in macro, which you can use to import text files. This macro parses
 your text according to a delimiter you select and prevents Microsoft
 Excel from applying automatic number formatting to the entries in your


 In Microsoft Excel version 4.0, you can open and save files in text
 file format. Your text file can consist of rows of text in a single
 column or rows and columns of text. When you open a text file in Micro
 soft Excel, the way the text is broken into columns depends on the
 character you choose to delimit your fields or columns of text. You
 can also choose no delimiter and parse your text after the file is
 opened. The most common column delimiters are commas, tabs, and

 When you open or save text files in Microsoft Excel, you may find that
 some of the text entries in your file do not appear as expected. These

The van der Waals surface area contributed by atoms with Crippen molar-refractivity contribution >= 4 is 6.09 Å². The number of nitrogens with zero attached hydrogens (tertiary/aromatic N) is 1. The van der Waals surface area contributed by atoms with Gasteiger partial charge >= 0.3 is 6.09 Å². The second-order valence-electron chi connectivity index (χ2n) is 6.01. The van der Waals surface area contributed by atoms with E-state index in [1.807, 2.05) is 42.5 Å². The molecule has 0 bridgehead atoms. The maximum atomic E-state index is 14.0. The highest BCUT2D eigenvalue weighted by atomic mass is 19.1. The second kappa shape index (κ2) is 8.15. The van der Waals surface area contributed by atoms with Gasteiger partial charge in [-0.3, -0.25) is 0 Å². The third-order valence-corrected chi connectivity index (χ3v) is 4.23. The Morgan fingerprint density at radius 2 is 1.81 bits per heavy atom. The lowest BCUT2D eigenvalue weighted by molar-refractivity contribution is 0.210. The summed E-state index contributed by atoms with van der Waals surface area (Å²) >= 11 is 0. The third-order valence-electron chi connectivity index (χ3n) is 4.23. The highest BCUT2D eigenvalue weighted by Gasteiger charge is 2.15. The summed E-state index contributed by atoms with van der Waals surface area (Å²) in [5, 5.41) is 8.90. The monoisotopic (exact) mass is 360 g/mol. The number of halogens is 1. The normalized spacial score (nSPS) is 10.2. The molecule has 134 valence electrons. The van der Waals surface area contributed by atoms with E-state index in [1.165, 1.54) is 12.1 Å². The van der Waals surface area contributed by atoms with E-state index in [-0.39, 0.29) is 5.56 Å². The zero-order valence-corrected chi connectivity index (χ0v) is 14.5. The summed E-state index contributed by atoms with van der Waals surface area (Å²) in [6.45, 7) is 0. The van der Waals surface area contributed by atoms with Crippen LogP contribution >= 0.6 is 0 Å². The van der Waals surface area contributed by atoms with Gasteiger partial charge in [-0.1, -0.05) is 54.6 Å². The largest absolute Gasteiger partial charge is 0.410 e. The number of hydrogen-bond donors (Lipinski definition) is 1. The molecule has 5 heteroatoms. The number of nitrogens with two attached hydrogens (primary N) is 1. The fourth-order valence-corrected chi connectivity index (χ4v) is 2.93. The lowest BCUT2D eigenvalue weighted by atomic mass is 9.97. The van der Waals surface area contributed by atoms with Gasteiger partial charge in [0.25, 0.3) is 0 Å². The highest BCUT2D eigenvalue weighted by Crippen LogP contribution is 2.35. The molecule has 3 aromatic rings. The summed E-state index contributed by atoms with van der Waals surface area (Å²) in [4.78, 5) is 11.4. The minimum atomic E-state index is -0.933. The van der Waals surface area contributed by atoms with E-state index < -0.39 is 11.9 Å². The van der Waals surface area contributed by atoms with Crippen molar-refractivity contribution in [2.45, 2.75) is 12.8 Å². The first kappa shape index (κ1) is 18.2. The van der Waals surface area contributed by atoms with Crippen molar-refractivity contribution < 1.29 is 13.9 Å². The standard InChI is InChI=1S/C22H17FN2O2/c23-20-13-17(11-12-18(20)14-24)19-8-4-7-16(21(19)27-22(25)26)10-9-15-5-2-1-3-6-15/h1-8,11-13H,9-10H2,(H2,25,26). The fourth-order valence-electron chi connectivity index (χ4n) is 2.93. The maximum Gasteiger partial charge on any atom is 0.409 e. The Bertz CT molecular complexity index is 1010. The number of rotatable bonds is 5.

unexpected results occur due to the way Microsoft Excel parses text
 and applies formatting to numbers and alphanumeric characters.



 When you open a text file, Microsoft Excel checks the file for the
 column delimiter you selected in the Text File Options dialog box
 (from the File menu, choose Open and then choose the Text button). In
 this dialog box, the default Column Delimiter option is Tab; you can
 also select the Comma, Space, Semicolon, None, or Custom option. (When
 you select Custom, you can specify a custom delimiter.) Once you
 choose a column delimiter, Microsoft Excel places the text following
 each instance of the specified delimiter in a separate cell. For
 example, if your text is delimited by spaces and if you select the